Infrastructure Talks at Risk of Collapse as They Reach ‘Critical Moment’

Infrastructure Talks at Risk of Collapse as They Reach ‘Critical Moment’

Graeme Sloan/Sipa USA

Today was supposed to be the day. Negotiators scrambling to finalize a bipartisan infrastructure agreement had hoped to settle their remaining differences by Monday. Instead, the talks hit another roadblock as the informal deadline approached, with lawmakers publicly sniping over a host of lingering sticking points.

The Associated Press reports: “Disputes have surfaced over how much money should go to public transit and water projects. And other disagreements over spending and wage requirements for highways, broadband and other areas remain unresolved, as well as whether to take unspent COVID-19 relief money to help pay for the infrastructure.”

Democrats had reportedly sent Republicans a proposal late Sunday to address the outstanding issues, including an offer to accept the GOP position on highway spending if Republicans agreed to the Democratic stance on public transit. Republicans rejected the offer, reportedly disputing the characterization of the highway-for-transit offer and arguing that it sought to reopen issues that negotiators had already settled. For their part, Democrats said that Sen. Mitt Romney “reneged” on a deal to provide $55 billion in funding for water infrastructure and add $15 billion to address lead pipe contamination, a charge Romney’s office called “laughably false.”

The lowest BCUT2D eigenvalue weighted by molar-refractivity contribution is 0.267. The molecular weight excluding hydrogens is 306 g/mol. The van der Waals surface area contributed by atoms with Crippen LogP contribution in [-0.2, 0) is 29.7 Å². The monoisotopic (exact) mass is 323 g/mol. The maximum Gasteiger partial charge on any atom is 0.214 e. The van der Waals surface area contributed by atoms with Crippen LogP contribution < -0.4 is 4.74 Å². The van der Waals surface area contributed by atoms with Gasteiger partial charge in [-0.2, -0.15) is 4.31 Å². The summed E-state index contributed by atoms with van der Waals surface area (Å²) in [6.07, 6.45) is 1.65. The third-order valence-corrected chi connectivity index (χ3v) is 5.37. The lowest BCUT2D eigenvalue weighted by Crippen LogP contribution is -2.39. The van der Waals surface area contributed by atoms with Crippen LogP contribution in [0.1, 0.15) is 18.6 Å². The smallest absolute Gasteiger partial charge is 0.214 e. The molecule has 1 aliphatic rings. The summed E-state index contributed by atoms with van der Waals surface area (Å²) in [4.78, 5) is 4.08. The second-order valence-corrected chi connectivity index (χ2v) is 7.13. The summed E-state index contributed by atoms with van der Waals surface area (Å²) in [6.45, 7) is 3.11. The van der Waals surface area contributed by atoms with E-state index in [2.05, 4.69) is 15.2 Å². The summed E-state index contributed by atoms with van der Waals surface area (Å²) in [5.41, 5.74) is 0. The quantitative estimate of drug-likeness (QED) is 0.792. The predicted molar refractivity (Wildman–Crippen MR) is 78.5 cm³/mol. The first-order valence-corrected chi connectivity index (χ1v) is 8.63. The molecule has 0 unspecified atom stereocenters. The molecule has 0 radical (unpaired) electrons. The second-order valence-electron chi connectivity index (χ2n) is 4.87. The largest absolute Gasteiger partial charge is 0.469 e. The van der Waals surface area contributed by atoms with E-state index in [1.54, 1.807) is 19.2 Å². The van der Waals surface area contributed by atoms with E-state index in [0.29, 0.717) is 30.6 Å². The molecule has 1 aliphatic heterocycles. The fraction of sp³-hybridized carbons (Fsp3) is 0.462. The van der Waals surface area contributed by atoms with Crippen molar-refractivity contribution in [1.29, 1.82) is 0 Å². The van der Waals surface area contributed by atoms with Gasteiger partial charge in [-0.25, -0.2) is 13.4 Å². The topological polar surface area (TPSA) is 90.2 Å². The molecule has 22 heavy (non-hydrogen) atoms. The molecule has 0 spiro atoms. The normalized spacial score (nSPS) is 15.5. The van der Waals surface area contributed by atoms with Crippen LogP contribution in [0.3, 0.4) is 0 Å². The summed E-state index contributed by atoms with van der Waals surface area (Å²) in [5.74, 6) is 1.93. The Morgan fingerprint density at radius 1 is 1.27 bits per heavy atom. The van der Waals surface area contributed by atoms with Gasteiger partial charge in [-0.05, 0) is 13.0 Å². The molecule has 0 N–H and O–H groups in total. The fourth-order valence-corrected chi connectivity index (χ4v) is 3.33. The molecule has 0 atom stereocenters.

So, like we said, not looking good. You can read more about the subsequent blame game at CNN, Politico or The Hill.

A ‘critical moment’: Senate Majority Leader Chuck Schumer (D-NY) said Monday that talks had reached a “critical moment.” He added that he is “fully committed” to passing a bipartisan infrastructure package this summer, but warned that the prolonged talks could mean that the Senate has to work over this weekend or forego some of its August recess. "The bipartisan group of senators has had nearly five weeks of negotiations since they first announced an agreement with President Biden. It's time for everyone to get to yes and produce an outcome," Schumer said.

Asked about the outlook for an agreement, President Joe Biden told reporters that he’s still optimistic. And officials involved in the talks said on Sunday that they were close and still hoped to seal a deal.

Trump tries to tank the deal: Former President Donald Trump issued a statement Monday claiming that Senate Republicans “are being absolutely savaged by Democrats on the so-called ‘bipartisan’ infrastructure bill” and urging Republicans to drop the infrastructure talks until after the 2022 elections or until they have a stronger negotiating position.

"Don’t do the infrastructure deal,” Trump said. “Republicans, don’t let the Radical Left play you for weak fools and losers!"

What’s next: The group of 10 senators leading the negotiations is reportedly set to meet again Monday evening.